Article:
Homily for the 25th Sunday in Ordinary Time Year C (3)

Homily for the 25th Sunday in Ordinary Time Year C


By: Rev. Fr. Jacob Aondover ATSU


Homily for Sunday September 22 2019

READINGS: AMOS 8:4-7, PSALM 113, 1TIMOTHY 2:1-8, LUKE 16:1-13

• The oppressed look to him and are glad; they are never disappointed. The helpless (poor) call to him and he answers (Ps. 34:5-6)
• The Lord watches over the righteous and hears their cries, but he opposes those who do evil (Ps. 34:15-16).
• The Lord hears the cries of the needy and does not despise his imprisoned people (Ps. 69:33).
• The Lord swears NEVER to forget the evil deeds of those who oppress the poor (Amos 8:7).
My brothers and sisters in Christ, that we have compartmentalized our lives is a statement of fact. That we go through life like a TV where with a remote, we select the various channels and viewing them differently, dissociate one activity from the other is so true. All too often, instead of operating integrally, we choose to function in bit and pieces. While at work, we forget religion and spirituality; while schooling, we cut off our social side, when we do politics and business, we are less moral and just. When we seek pleasure, we damn virtue. As we go about our day to day activities, struggling to make ends meet, we relegate eternity from the frontiers of our minds to the dust of our feet. The liturgy of the word today condemns this attitude in the most radical way possible, urging us never to lose sight of our goal – eternal life, even as we do business, politics, socialize and search for knowledge.

We can audibly hear Jesus saying to us in Luke 16:1-13; ‘eternity is indispensable, my children, use all you have (knowledge and wealth alike) to earn it’. Besides, we must struggle not to follow the example of those crooked merchants who hated the Sabbath just because it affected their earnings (Amos 8:4-7). For these people, life was all about business hence nothing should be an obstacle, not even the day of the Lord. Friends in Christ, we must allow our faith permeate all the facets of our life and putting him first before everything, never compartmentalize our lives. Simply put we must be ‘Christian’ in our jobs, business, family, stewardship, leadership and so on. Everything we do should aim at glorifying the Lord.

We must abhor the vices of injustice, extortion, deceit, cheating, avarice and unnecessary hoarding of material possessions and wealth by shortchanging people. We must dread the injustices committed against the poor, for when they cry, God necessarily hears and acts upon it. We ought to dread idolatry and embrace the right attitude towards the worship of God and respect for the days of worship. The condemnation Amos leveled against the Israelites of old and the subsequent calamity that befell them 25 years after his death is still apt in our day and will also befall us if we do not change our crooked ways. We may be wise enough to remember that the Lord himself says “Surely I will never forget any of their (our) deeds” (Amos 8:7).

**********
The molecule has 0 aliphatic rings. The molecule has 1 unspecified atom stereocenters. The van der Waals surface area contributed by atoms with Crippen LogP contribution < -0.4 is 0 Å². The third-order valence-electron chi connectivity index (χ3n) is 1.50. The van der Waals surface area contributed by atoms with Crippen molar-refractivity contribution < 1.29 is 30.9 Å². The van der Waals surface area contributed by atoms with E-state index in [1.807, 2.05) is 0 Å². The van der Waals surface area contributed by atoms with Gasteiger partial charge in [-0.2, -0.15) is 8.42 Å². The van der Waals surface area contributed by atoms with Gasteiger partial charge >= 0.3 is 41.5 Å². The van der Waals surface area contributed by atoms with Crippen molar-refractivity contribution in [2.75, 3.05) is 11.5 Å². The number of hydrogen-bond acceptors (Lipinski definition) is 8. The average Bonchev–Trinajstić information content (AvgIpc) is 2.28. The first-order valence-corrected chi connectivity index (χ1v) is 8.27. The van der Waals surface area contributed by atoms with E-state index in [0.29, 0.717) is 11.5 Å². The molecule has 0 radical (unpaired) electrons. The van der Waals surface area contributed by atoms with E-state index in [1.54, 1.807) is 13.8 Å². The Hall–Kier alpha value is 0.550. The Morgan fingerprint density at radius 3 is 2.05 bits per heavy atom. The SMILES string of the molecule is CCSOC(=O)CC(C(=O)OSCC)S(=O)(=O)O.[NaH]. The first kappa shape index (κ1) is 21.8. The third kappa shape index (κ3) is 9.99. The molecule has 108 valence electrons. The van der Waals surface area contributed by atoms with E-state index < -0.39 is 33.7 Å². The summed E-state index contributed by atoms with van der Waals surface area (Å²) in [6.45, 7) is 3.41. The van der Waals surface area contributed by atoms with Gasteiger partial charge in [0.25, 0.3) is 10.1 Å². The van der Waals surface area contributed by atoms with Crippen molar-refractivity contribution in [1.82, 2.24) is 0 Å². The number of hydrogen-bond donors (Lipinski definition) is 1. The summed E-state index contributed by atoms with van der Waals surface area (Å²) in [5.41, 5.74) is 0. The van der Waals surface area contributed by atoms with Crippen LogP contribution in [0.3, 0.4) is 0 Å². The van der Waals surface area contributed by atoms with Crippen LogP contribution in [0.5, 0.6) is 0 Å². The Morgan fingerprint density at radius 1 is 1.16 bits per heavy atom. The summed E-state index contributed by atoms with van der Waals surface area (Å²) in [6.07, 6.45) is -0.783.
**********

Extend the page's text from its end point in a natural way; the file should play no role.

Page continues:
Today more than ever, we experience a steady rise in the wealth of the rich whilst the poor grow terribly poorer. The business man, of this age uses every means possible to maximize profit: he inflates the price of goods arbitrarily, sells fake products (even medicine) for high rates, cheats and extorts money from his customers, most of whom are poor. There are merchants today too who buy goods from poor farmers at very bizarre prices only to resell at hyped costs. We have land owners who accelerate their rents without any consideration for the tenants. Employers abound who despite their huge salaries ‘steal’ from the little earnings of their workers. Injustice is sadly prevalent in our society and the poor are always victims. Today’s workers are denied their pay, contracts awarded for the common good of all are often times not executed and public funds are comfortably siphoned into private pockets. Indeed ours is a generation most deserving of the condemnation of the prophet Amos. God is patiently watching and waiting on us to change before he executes his justice.

Dear friends in Christ, rather than let the things of this world block our path to eternity; we are called to use them as ladder rungs, enhancing our steady climb towards heaven. Jesus would want us to use the same amount of energy and ingenuity we put in pursuing earthly glories (which will pass away) in searching for the kingdom. There was this popular saying among the Rabbis; ‘The rich help the poor in this world but the poor help the rich in the world to come’, and St. Ambrose once said, ‘The bosoms of the poor, the houses of the widows, the mouths of children are the barns which last forever.’ For the traditional Jew, charity done to the poor would stand to a person’s credit in the next word. Jesus aware of all these, used this parable (Lk. 16:1-13), challenging us to use our wealth to seek heaven through charity.

May we be wise in our quest for wealth so that we may not fall prey to avarice and go on trampling on the poor through acts of cheating and extortion hence avoid God’s wrath. Amen.


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